Sunday, February 13, 2005

High Schools & the First Amendment

Recently, the John S. & James L. Knight Foundation commissioned a study, "...focusing on the knowledge and attitudes of high school students, teachers and administrators..." regarding the First Amendment. This study received some notice in the press, but was quickly superseded by other items in the news. Vox Day commented on it, but unfortunately committed the sin of not actually reading the study - he got his data from a USA today article.

If one actually reads the study, they'll see that it is a snapshot of current opinions about the First Amendment. This snapshot includes both Public and Private schools, and teachers and administrators, as well as students. It also becomes fairly obvious that it's targeted at drumming up support for providing additional resources for journalism courses for High Schools.

As a libertarian, I'm certainly dismayed that the First Amendment doesn't receive more respect by High School students than this study shows. But one must note that the study does not discuss trends and there's no comparison with any population outside of the one being surveyed. For example, while it may be true that only 50% of students surveyed (who were not school newspaper participants) believed that Newspapers should be able to publish freely without government approval of a story, I can't tell from this study if the situation is getting better or worse. And I have no way to know if the situation is better or worse at Public or Private schools. Nor can I tell if the grade level makes a difference, urban vs. rural, boys vs. girls, etc.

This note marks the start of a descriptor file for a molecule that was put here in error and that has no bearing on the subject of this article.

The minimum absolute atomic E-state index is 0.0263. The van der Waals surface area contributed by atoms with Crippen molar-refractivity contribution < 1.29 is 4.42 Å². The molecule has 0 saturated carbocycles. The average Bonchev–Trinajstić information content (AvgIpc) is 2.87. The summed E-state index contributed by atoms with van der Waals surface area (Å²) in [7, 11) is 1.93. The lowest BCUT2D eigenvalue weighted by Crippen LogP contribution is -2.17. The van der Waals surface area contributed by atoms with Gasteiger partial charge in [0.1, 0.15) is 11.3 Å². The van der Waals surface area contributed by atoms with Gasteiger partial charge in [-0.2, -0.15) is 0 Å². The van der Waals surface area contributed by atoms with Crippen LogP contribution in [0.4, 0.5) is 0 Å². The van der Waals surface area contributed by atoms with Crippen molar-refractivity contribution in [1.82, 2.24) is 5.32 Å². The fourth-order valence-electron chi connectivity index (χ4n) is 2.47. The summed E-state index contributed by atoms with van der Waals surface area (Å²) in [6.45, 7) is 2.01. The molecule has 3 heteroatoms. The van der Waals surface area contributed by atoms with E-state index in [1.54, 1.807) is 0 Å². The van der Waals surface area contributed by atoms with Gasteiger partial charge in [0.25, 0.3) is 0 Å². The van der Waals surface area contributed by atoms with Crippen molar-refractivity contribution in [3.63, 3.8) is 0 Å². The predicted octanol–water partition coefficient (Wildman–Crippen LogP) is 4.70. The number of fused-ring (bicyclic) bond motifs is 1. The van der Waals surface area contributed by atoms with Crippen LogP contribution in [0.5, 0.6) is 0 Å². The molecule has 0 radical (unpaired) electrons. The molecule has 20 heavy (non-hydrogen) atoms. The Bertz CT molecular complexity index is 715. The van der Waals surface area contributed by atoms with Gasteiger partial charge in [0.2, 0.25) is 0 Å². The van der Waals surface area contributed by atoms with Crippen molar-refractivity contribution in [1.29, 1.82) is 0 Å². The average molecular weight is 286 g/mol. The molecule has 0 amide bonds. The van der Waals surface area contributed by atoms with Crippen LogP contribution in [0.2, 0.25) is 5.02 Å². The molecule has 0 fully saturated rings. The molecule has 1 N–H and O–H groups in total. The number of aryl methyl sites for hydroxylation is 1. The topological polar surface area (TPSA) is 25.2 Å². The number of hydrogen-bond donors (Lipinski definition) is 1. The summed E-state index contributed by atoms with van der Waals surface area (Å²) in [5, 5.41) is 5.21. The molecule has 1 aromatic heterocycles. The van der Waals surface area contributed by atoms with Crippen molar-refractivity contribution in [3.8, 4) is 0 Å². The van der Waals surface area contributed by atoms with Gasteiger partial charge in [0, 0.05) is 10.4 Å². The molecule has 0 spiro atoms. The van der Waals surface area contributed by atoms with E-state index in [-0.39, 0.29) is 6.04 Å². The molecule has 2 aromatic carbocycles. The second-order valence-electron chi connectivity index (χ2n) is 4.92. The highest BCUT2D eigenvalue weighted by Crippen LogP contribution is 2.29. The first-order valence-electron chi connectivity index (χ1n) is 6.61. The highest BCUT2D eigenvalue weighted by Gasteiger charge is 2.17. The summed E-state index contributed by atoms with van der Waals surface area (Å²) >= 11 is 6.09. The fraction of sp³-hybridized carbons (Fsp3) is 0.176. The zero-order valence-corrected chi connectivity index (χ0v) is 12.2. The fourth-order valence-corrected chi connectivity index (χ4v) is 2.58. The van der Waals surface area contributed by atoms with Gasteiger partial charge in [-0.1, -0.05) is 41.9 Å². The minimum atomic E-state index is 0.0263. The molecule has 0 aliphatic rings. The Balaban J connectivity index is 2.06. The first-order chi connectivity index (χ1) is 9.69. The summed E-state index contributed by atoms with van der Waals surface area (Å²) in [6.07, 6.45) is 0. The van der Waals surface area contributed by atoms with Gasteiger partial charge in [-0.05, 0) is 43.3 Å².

The only breakdown shown in the study was in regards to if a student had taken a Journalism course or not. The study results indicated that students who took Journalism courses were more cognizant of the First Amendment, but the chicken-and-egg question remains; did the student take the Journalism course(s) because they appreciated the First Amendment more than the "average student" or did they learn to appreciate the First Amendment because of the Journalism course(s) they took?

I spoke with Mr. Warren Watson, the study contact, and he referred me to Mr. Ken Dautrich, who coordinated this study. Mr. Dautrich indicated that some of these breakdowns would be coming "in the next month or two". But even then, these breakdowns will only be for this snapshot, and we'll be unable to tell, for now, if things are getting better or worse. I applaud the authors for establishing this baseline and hope that a similar study will be taken in a few years to begin to establish a trend. And it would be very useful if later studies could somehow include home-schooled students.

When these additional breakdowns become available, I will comment on them.

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